Thanksgiving 2010: In these hard times, are Americans thankful?
Thanksgiving 2010 finds Americans politically divided and struggling financially. But poll data suggest that Americans are fiercely resilient, a quality that is strengthened by feeling gratitude.
Steve Bloom/The Olympian/AP
A wavering economy, a polarized electorate, a future in fog. On the eve of Thanksgiving 2010, what’s there to be thankful for in America? As in the 1970s, the so-called “misery index” has risen in recent years as the deficit ballooned, incomes flattened, and a mortgage crisis put the dream of homeownership in jeopardy for millions. Yet nearly three years into a national economic crisis, there’s evidence in polling data that gratitude – the positive emotion that flows from the realization you’ve benefited from another’s deeds – is being embraced by Americans as a way to readjust their expectations and reevaluate their lives.
What indications are there that Americans are thankful?
The latest Gallup "life evaluation" poll, which measures how Americans view their lives in the present and in the near future, showed the highest scores in three years in May and a slow but steady climb since November 2008 – a sign, Gallup says, of "ferocious resilience."
And an important factor bolstering resilience, say researchers Robert Emmons at the University of California, Davis, and Michael McCullough at the University of Miami, is experiencing and showing gratitude. The social scientists say gratitude can also thwart deeper feelings of resentment that stem from personal economic woes or anger at, for example, the political status quo in Washington.
Tough times "show how strong you are, how resilient you are, how much you have grown and learned and developed; and you start to value other things in your life," says M.J. Ryan, an author who writes about self-empowerment.
In that light, she says, the improving "life evaluation" readings indicate, at least in part, that "Americans are focusing on what they're grateful for."
What indicators show Americans are too preoccupied to be grateful?
Charitable giving, one barometer of the collective sense of well-being in the country, is way down in the US, with some 36 percent of Americans saying they'll give less to charity this year.
However, that is in part due to personal income insecurity, studies show, and is contradicted by the fact that some 88 percent of those who plan to give fewer gifts still plan to donate more of their time and skills.
Many people living in an acquisitive society such as the US exhibit narcissistic traits and an unjustified sense of entitlement, writes Joe Ferullo in the National Catholic Reporter, adding that for those people "economic hard times feel like unjust punishment from an uncaring parent."
According to a 2003 paper in the journal Social Behavior and Personality, anger, narcissism, and a sense of entitlement all run directly counter to experiencing and expressing gratitude.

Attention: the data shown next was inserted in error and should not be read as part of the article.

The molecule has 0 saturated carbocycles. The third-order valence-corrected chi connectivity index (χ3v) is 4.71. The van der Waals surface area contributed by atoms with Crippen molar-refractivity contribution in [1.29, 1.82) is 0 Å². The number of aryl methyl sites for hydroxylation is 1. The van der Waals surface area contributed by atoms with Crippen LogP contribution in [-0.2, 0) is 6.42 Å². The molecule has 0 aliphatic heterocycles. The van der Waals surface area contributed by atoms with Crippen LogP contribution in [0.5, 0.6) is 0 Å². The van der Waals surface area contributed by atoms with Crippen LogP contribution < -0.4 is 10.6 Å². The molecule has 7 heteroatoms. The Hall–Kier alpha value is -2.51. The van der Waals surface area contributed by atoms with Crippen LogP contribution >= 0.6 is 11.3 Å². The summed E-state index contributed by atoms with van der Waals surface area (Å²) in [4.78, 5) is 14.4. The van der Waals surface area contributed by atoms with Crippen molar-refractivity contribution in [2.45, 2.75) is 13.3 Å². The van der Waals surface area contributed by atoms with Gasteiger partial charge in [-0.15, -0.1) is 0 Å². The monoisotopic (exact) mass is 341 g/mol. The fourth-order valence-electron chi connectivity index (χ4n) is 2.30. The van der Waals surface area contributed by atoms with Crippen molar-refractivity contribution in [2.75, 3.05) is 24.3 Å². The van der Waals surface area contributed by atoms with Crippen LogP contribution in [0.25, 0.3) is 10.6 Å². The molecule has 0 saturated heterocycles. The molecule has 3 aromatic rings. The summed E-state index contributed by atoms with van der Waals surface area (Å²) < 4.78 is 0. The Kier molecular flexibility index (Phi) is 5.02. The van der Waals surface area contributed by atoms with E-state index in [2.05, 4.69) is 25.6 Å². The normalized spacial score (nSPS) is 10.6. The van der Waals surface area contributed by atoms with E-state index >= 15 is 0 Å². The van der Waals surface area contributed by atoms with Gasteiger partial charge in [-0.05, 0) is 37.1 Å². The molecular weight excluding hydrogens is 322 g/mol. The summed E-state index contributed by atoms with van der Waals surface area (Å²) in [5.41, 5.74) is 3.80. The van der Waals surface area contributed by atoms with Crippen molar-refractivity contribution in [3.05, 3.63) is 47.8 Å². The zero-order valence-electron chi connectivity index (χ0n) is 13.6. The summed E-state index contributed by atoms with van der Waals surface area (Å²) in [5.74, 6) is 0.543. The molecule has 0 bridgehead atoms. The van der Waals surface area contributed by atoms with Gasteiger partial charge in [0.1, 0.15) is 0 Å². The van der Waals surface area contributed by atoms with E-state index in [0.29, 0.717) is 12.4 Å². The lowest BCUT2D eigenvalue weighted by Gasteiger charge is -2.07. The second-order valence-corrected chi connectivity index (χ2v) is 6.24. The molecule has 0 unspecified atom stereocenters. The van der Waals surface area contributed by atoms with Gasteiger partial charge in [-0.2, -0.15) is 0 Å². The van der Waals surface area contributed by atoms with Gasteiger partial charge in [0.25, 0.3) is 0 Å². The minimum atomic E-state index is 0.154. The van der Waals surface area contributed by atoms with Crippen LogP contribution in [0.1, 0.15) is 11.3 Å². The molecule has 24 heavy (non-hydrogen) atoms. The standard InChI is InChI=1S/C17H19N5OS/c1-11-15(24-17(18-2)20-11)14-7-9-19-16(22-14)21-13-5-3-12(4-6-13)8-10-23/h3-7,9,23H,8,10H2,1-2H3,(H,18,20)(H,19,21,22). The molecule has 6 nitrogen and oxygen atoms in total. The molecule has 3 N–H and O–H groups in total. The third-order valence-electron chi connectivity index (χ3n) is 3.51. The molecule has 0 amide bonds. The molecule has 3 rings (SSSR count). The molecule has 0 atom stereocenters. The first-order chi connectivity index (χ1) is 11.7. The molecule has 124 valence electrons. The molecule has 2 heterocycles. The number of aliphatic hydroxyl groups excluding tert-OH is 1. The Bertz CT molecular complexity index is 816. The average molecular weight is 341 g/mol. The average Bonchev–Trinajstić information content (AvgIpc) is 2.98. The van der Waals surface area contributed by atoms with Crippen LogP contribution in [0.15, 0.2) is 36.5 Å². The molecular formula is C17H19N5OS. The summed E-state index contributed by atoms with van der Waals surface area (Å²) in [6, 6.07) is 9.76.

What can we glean from the recent midterm elections?
A recent Angus Reid Public Opinion poll showed that nearly 4 in 5 Americans say they're either "very angry" or "moderately angry" with Congress and the federal bureaucracy in Washington, a sentiment that led to a political shake-up that put Republicans in control of the House of Representatives.
A total of 52 House incumbents who stood for reelection lost their seats as the balance of power shifted.
Additionally, more than half of all "mainstream" Americans, according to the Rasmussen polling firm, now sympathize with the loosely organized tea party movement.
The breadth of that support correlates directly to American disenchantment, not only with Democrats in power, but with government as a whole, notes Noam Chomsky, the noted MIT linguist and philosopher, in a recent article. "It is ... appropriate to understand what lies behind the movement's popular appeal, and to ask ourselves why justly angry people are being mobilized," Chomsky writes.
A recent Audience Alliance Poll found that nearly 3 in 5 Americans believe the government is doing too many things that should be left to individuals, and 2 out of 3 don't want their taxes increased so government can help their neighbors.
Robert Lane, emeritus professor of political science at Yale University in New Haven, Conn., who conducted research into comparative levels of happiness in different countries, takes a contrary position, arguing that an overemphasis on self-reliance can be a hurdle to finding common cause and expressing gratitude for the actions of others.
"Part of the reason America is the most depressed nation, the most anxious, is individualism and lack of a common culture," he says.
If Americans are thankful this year, will it benefit the whole country?
In the latter half of 2008, when Gallup showed the steepest dip in its "thrivability" index among Americans over the past three years, the polling organization also found that Thanksgiving was the highest-ranked holiday of the year in terms of people's happiness.
Taking note of blessings on a daily basis can have a powerful impact on general happiness, researchers say. For one thing, psychologists now theorize that "gratitude-motivated reciprocity" – or positive acts sparked by a feeling of thankfulness – raises the overall level of altruism in society.
Gratitude "is literally de-stressing," says Ms. Ryan, author of "AdaptAbility: How to Survive Change You Didn't Ask For." "When we're under stress, our stress response turns on.
"When, conversely, we have positive emotions – and gratitude is one of the easiest to experience – it dampens down the stress response, bringing our bodies, minds, and spirit back into balance," she says. "More interestingly, emotions like gratitude create an upward spiraling effect in which you get happier and happier."
Gratitude, Ryan says, is "a powerfully positive practice to deal with hard times."